Transition and Economics: Politics, Markets and Firms

By Svejnar, Jan; Berg, Everett E. | Business Economics, January 2001 | Go to article overview

Transition and Economics: Politics, Markets and Firms


Svejnar, Jan, Berg, Everett E., Business Economics


By Gerard Roland. Cambridge, MA: MIT Press. 2000. 368 Pp. $45.00 hardcover.

Transition and Economics is an outstanding advanced-undergraduate to graduate-level introduction to the rapidly growing field of Transition Economics. This new field of economics uses as its laboratory the one-third of the world's population that left the market system for central planning in the first half of the twentieth century and then launched an attempt to return to a market system toward the century's end. From an academic standpoint, this laboratory is unique because it permits researchers to examine how economies behave when markets are just being created and established phenomena of advanced economies, such as unemployment, are just starting to appear. Analysts of the transition economies are able to provide valuable information about the functioning of market economies, as well as to analyze the transition process itself. From a policy standpoint, understanding the transition process is important for the formulation of public policy in and toward these economies. Finally, the transition economies constitute an important part of the world market, and an understanding of their problems and performance is essential for the formulation of an effective business strategy in and vis a vis these economies.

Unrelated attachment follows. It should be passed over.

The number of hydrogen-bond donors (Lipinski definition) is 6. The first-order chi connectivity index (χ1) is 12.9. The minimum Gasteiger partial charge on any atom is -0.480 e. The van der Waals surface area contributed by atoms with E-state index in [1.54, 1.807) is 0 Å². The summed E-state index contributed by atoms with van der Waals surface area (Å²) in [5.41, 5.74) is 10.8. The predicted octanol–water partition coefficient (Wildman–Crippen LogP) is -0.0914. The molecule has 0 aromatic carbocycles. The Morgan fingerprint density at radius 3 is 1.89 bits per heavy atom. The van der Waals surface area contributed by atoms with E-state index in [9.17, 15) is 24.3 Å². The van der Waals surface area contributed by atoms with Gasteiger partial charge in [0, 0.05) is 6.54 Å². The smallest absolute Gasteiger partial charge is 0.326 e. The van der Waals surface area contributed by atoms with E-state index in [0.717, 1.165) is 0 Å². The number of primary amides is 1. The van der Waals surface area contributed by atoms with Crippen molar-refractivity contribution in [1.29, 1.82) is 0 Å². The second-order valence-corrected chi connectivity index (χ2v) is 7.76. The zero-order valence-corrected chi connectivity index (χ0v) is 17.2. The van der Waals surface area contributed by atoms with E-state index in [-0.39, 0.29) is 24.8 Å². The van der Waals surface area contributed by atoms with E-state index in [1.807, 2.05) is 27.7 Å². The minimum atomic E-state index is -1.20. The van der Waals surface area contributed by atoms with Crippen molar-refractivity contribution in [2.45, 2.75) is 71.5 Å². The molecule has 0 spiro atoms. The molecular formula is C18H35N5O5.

The performance of the transition economies to date has also been very uneven, providing variation that analysts need in order to draw significant conclusions, showing the sensitivity of outcomes to variations in policies, and leading businessmen to select specific countries for investment. In particular, the fall of the Berlin Wall in 1989 led to a rapid demise of the Soviet system of central planning and the launch of a relatively rapid transformation of the Soviet-style centrally planned economies into ones that would be based on free prices and newly created markets. Yet, while all the former Soviet bloc countries suffered an unprecedented decline in output at the start of the transition, their subsequent economic performance diverged considerably. The Central European and Baltic countries performed relatively well, while countries further east, including Russia and Ukraine, suffered further decline in output and achieved only limited structural transformation. In contrast, China's gradual reforms since 1978 led to a remarkable transformation of the Chinese (more decentraliz ed) version of the centrally planned system and generated a long-term period of rapid economic growth. These varied outcomes naturally gave rise to a debate as to which types of initial conditions and reforms are more conducive to a successful transition.

The author presents a careful account of the main economic developments, provides an in-depth theoretical analysis of the principal issues arising in the context of the transition, and refers to much of the empirical work that has been carried out to date. The content of the book is based on a careful evaluation of most of the existing literature, to which Gerard Roland has himself contributed in an important way.

In part one of the book, Roland examines reform strategies in light of various political constraints. He presents the principal theoretical models related to the part played by ex ante and ex post political constraints and by uncertainty in the determination of optimal sequencing and speed of reforms. …

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